So, providing better support documentation and designing slicker and more functional user interface is translated into offering better UX, meaning less pressure on your support resources.
Source: Creative Commons
Measuring Conversion Rates
In addition to focusing on preventing losses, your UX efforts can also be transformed into actionable data through the use of metrics which show the amount of money you can actually make. One of the metrics closely related to the conversion funnel is surely the conversion rate.
In case of an e-commerce site, for example, these metrics measure the number of sales compared to the number of visits, or the number of newly registered users of a paid service on the site that offers them. Or, in case you run a blog, this involves checking the number of users that subscribe to your newsletter after they had visited your website. The formula used for this is simple: subscriptions / potential subscriptions x 100 = Conversion Rate (in percentage).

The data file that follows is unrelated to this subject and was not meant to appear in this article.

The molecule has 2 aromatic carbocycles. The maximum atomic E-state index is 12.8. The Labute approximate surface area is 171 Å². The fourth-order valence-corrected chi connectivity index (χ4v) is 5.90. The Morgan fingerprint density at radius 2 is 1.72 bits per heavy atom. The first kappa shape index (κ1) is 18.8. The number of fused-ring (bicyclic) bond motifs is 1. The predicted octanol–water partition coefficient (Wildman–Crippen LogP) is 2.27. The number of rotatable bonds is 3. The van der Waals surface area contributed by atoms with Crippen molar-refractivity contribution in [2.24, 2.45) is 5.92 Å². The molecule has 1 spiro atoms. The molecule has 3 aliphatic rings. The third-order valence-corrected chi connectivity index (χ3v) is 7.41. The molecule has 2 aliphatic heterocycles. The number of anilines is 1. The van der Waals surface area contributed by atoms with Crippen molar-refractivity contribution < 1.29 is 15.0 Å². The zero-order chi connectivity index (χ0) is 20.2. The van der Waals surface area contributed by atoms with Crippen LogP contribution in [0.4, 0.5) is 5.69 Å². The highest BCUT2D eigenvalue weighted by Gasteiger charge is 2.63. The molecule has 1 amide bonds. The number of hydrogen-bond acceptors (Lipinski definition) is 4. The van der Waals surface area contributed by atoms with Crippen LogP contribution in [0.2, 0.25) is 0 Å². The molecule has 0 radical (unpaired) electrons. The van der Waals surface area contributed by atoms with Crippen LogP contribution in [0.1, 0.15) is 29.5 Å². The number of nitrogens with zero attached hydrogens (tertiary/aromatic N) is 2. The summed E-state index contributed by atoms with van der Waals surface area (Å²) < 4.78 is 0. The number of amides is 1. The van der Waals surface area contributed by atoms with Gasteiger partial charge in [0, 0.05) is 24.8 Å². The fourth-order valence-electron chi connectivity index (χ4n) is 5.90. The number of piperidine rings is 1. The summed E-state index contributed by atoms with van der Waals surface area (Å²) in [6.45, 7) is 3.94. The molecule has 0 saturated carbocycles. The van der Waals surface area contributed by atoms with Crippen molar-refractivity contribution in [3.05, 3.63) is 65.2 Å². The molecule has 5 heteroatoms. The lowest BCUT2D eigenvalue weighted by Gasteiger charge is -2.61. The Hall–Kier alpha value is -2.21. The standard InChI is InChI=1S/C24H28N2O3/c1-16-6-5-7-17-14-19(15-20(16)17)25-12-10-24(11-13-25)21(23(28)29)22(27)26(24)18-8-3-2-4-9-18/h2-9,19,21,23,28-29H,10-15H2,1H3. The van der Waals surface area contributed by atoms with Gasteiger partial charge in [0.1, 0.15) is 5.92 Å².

If, say, 1500 visitors land on your blog and you end up with 150 subscribers within a set time period, this means that every tenth visitor was “converted”. Resulting conversion rate in percentage would be 10 percent.
A/B testing is the best way to come up with direct and easily observable results. For example, you can test two versions of a UX component, such as a landing page layout, and pick the one which offers better conversion rates. Bear in mind that every UX element counts, as a mere change of wording of a CTA button can help you achieve desired results.
Stuck in the Funnel: Drop Off Rates